A Bayesian hierarchical trend analysis finds strong evidence for large-scale temporal declines in stream ecological condition around Melbourne, Australia
Knowledge of temporal change in ecological condition is important for the understanding and management of ecosystems. However, analyses of trends in biological condition have been rare, as there are usually too few data points at any single site to use many trend analysis techniques. We used a Bayesian hierarchical model to analyse temporal trends in stream ecological condition (as measured by the invertebrate-based index SIGNAL) across Melbourne, Australia. The Bayesian hierarchical approach assumes dependency amongst the sampling sites. Results for each site “borrow strength” from the other data because model parameter values are assumed to be drawn from a larger common distribution. This leads to robust inference despite the few data that exist at each site. Utilising the flexibility of the Bayesian approach, we also modelled change over time as a function of catchment urbanisation, allowed for potential temporal and spatial autocorrelation of the data and trend estimates, and used prior information to improve the estimate of data uncertainty. We found strong evidence of a widespread decline in SIGNAL scores for edge habitats (areas of little or no flow). The rate of decline was positively associated with catchment urbanisation. There was no evidence of such declines for riffle habitats (areas with rapid and turbulent flow). Melbourne has experienced a decline in rainfall, indicative of either drought and/or longer-term climate change. The results are consistent with the expected coupled effects of these rainfall changes and increasing urbanisation, but more research is needed to isolate a causal mechanism. More immediately, however, the Bayesian hierarchical approach has allowed us to identify a pattern in a biological monitoring data set that might otherwise have gone un-noticed, and to demonstrate a large-scale temporal decline in biological condition.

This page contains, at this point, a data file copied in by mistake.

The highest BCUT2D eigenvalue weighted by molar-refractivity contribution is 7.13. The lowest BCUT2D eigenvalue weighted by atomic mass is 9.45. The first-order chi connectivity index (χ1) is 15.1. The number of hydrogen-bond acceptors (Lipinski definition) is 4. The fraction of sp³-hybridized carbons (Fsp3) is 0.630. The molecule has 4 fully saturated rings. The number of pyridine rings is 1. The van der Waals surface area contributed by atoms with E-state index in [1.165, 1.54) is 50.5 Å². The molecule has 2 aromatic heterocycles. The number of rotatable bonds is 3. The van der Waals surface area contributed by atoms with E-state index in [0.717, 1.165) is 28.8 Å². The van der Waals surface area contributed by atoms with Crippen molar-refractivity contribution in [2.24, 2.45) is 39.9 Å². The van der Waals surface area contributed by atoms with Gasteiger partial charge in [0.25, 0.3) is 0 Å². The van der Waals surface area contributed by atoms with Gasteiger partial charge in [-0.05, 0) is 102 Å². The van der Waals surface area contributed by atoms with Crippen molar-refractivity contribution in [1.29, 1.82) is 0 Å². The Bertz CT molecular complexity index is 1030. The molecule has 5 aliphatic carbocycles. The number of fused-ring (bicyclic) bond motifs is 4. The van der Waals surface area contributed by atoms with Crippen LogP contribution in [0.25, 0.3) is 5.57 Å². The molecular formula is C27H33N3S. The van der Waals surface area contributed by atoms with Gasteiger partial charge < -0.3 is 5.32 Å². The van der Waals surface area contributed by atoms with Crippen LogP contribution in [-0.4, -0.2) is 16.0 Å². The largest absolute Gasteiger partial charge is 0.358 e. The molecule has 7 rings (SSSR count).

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Document Type: Research Article
Publication date: April 1, 2009